Innocent men in trenches cold and wet fighting for freedom, women working in factories manufacturing to protect their innocent boys, these images of the First World War leave little room in the British popular memory for sex and the serious problem of venereal disease (VD) during 1914-1918. However it was a serious problem by 1918, some 60,000 British and colonial troops were receiving treatment for VD.  It is no wonder then that tucked in the archive is a reference to VD, during an Education Committee meeting at Woolwich Polytechnic on 15th March 1916 the following was noted in the minutes:
‘A Letter dated 14th March 1916, was read from the medical Office of Health (Dr Sidney Davies) asking for the use of a room for a course of four lectures on behalf of the National Council for the combating of venereal disease.’
Every solider heading off to war left with Kitchener’s message in his pocket, stating that they would find ‘temptation in both wine and women’ and that they needed to ‘entirely resist both’. This however was not enough to prevent the spread of VD. It was however not the men who were thought to spread the disease but ‘illicit’ women who lured ‘innocent’ young men with their ‘loose’ ways. Cleaning campaigns were started and in 1916 there was a Royal Commission on Venereal Disease, along with lectures like that held requested to be held at Woolwich Polytechnic, however this was not enough and finally the Defence of the Realm Act was passed to tackle the problem of these women and VD.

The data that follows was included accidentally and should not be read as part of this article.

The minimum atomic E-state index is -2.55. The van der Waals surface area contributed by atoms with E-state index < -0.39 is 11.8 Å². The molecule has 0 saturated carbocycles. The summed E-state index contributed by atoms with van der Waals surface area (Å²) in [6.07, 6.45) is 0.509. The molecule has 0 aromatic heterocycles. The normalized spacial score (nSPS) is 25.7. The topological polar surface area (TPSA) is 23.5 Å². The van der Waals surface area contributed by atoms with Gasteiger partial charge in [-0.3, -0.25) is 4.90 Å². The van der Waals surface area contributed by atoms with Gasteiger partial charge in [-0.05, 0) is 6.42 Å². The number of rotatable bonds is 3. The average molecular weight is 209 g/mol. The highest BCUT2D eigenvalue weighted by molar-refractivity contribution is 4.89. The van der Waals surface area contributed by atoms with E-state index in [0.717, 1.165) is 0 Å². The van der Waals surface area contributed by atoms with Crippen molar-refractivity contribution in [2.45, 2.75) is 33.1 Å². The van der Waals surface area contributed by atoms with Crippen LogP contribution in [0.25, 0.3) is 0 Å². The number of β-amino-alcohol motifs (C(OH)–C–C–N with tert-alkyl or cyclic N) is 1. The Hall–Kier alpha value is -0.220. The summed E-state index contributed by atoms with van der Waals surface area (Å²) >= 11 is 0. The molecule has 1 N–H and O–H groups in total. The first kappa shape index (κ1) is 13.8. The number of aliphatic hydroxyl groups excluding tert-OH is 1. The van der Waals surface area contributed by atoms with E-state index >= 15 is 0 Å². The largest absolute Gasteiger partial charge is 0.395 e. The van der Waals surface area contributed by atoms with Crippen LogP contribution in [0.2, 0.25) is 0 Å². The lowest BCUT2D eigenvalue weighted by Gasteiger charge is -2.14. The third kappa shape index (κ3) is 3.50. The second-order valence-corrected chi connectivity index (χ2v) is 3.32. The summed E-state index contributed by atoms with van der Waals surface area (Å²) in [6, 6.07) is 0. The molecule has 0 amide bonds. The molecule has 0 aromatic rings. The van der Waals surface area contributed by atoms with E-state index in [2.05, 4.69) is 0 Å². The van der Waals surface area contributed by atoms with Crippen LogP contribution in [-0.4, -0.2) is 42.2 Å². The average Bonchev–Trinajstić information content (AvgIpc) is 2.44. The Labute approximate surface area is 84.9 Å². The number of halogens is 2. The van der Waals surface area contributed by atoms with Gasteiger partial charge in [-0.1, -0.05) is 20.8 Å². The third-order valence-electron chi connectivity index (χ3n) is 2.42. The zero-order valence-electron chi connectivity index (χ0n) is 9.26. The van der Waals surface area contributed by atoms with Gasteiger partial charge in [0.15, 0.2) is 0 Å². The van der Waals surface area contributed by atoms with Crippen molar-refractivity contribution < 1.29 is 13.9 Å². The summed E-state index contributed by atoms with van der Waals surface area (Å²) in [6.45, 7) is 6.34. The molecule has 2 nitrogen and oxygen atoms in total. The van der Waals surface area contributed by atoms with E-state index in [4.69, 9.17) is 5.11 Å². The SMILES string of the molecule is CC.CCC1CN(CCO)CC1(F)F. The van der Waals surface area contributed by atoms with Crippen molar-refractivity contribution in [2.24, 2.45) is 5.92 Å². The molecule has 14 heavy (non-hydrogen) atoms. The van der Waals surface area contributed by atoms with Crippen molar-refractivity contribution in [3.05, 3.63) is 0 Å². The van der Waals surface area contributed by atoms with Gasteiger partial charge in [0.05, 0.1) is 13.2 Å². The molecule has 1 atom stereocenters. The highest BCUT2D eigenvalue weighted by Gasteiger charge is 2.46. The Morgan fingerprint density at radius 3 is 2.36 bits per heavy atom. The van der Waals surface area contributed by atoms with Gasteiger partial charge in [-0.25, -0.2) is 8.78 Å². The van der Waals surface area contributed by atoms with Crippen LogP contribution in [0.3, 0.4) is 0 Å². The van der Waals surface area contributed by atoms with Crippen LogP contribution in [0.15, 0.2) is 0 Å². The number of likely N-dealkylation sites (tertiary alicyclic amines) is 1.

Despite these government policies and public awareness of the problem, the committee’s response to the request is not surprising:
‘That the use of a room in the polytechnic be granted, providing that no other accommodation can be obtained, and on condition there be no public announcement of the lectures’
The matter of VD was a controversial one which many did not want to discuss, from the above statement it is clear that the polytechnic wished to prevent its reputation as an upstanding institution from being tarnished.
There were many successive amendments to the Defence of the Realm act, however the problem of VD was never really solved. This is obvious with the start of the Second World War, when once again the problem arose. The difference being this time a more public propaganda campaign was started to target VD.
 George Robb, British Culture and the First World War, (Palgrave Macmillan, 2002), p.54
 Susan R. Grayzel, Women and the First World War, (Pearson Education Ltd, 2002), p.70